Coming nearer to our own day, how thankful we ought to be for the preservation of the Cotton Library. Great was the consternation in the literary world of 1731 when they heard of the fire at Ashburnham House, Westminster, where, at that time, the Cotton MSS. were deposited. By great exertions the fire was conquered, but not before many MSS. had been quite destroyed and many others injured. Much skill was shown in the partial restoration of these books, charred almost beyond recognition; they were carefully separated leaf by leaf, soaked in a chemical solution, and then pressed flat between sheets of transparent paper. A curious heap of scorched leaves, previous to any treatment, and looking like a monster wasps’ nest, may be seen in a glass case in the MS. department of the British Museum, showing the condition to which many other volumes had been reduced.
Just a hundred years ago the mob, in the “Birmingham Riots,” burnt the valuable library of Dr. Priestley, and in the “Gordon Riots” were burnt the literary and other collections of Lord Mansfield, the celebrated judge, he who had the courage first to decide that the Slave who reached the English shore was thenceforward a free man. The loss of the latter library drew from the poet Cowper two short and weak poems. The poet first deplores the destruction of the valuable printed books, and then the irretrievable loss to history by the burning of his Lordship’s many personal manuscripts and contemporary documents.
“Their pages mangled, burnt and torn,
The loss was his alone;
But ages yet to come shall mourn
The burning of his own.”
The second poem commences with the following doggerel:—
“When Wit and Genius meet their doom
In all-devouring Flame,
They tell us of the Fate of Rome
And bid us fear the same.”
The much finer and more extensive library of Dr. Priestley was left unnoticed and unlamented by the orthodox poet, who probably felt a complacent satisfaction at the destruction of heterodox books, the owner being an Unitarian Minister.
The magnificent library of Strasbourg was burnt by the shells of the German Army in 1870. Then disappeared for ever, together with other unique documents, the original records of the famous law-suits between Gutenberg, one of the first Printers, and his partners, upon the right understanding of which depends the claim of Gutenberg to the invention of the Art. The flames raged between high brick walls, roaring louder than a blast furnace. Seldom, indeed, have Mars and Pluto had so dainty a sacrifice offered at their shrines; for over all the din of battle, and the reverberation of monster artillery, the burning leaves of the first printed Bible and many another priceless volume were wafted into the sky, the ashes floating for miles on the heated air, and carrying to the astonished countryman the first news of the devastation of his Capital.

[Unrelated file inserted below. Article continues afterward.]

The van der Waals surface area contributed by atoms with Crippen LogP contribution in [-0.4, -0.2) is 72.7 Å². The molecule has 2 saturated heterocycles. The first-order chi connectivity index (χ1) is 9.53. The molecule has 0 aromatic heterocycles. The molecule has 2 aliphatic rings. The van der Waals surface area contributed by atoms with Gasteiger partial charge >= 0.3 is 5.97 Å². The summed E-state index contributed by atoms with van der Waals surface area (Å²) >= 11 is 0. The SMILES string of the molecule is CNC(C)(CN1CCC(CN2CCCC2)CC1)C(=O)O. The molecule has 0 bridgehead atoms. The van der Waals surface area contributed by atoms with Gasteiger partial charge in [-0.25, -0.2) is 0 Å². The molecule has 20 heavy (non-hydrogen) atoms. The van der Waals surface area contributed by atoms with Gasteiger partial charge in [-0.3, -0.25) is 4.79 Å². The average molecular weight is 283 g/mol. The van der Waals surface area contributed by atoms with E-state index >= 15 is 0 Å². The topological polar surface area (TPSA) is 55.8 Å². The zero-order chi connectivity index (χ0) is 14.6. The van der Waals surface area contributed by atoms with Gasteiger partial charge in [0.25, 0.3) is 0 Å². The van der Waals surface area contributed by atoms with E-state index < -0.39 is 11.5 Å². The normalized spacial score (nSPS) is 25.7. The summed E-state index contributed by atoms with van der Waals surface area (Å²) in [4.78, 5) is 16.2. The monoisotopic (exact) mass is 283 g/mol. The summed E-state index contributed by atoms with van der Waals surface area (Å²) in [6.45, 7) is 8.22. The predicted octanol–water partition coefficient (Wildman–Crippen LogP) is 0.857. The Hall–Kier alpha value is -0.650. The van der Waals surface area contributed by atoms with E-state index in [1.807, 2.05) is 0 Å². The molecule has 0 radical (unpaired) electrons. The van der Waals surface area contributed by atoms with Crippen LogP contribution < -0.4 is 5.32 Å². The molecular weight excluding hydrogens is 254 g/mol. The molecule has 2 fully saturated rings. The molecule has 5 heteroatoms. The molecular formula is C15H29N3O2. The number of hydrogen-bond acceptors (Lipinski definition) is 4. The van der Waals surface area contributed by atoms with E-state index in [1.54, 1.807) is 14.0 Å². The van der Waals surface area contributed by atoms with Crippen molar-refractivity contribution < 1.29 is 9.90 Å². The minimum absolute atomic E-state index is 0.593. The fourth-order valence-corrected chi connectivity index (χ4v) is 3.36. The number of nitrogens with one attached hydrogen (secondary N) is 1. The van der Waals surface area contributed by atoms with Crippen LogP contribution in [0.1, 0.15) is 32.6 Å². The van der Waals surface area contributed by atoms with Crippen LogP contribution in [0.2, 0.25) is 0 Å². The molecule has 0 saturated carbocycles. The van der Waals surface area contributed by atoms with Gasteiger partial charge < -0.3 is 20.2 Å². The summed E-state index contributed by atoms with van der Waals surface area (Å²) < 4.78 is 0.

When the Offor Collection was put to the hammer by Messrs Sotheby and Wilkinson, the well-known auctioneers of Wellington Street, and when about three days of the sale had been gone through, a Fire occurred in the adjoining house, and, gaining possession of the Sale Rooms, made a speedy end of the unique Bunyan and other rarities then on show. I was allowed to see the Ruins on the following day, and by means of a ladder and some scrambling managed to enter the Sale Room where parts of the floor still remained. It was a fearful sight those scorched rows of Volumes still on the shelves; and curious was it to notice how the flames, burning off the backs of the books first, had then run up behind the shelves, and so attacked the fore-edge of the volumes standing upon them, leaving the majority with a perfectly untouched oval centre of white paper and plain print, while the whole surrounding parts were but a mass of black cinders. The salvage was sold in one lot for a small sum, and the purchaser, after a good deal of sorting and mending and binding placed about 1,000 volumes for sale at Messrs. Puttick and Simpson’s in the following year.
So, too, when the curious old Library which was in a gallery of the Dutch Church, Austin Friars, was nearly destroyed in the fire which devastated the Church in 1862, the books which escaped were sadly injured. Not long before I had spent some hours there hunting for English Fifteenth-century Books, and shall never forget the state of dirt in which I came away. Without anyone to care for them, the books had remained untouched for many a decade-damp dust, half an inch thick, having settled upon them! Then came the fire, and while the roof was all ablaze streams of hot water, like a boiling deluge, washed down upon them. The wonder was they were not turned into a muddy pulp. After all was over, the whole of the library, no portion of which could legally be given away, was lent for ever to the Corporation of London. Scorched and sodden, the salvage came into the hands of Mr. Overall, their indefatigable librarian. In a hired attic, he hung up the volumes that would bear it over strings like clothes, to dry, and there for weeks and weeks were the stained, distorted volumes, often without covers, often in single leaves, carefully tended and dry-nursed. Washing, sizing, pressing, and binding effected wonders, and no one who today looks upon the attractive little alcove in the Guildhall Library labelled “Bibliotheca Ecclesiae Londonino–Belgiae” and sees the rows of handsomely-lettered backs, could imagine that not long ago this, the most curious portion of the City’s literary collections, was in a state when a five-pound note would have seemed more than full value for the lot.
Last updated Monday, December 22, 2014 at 10:48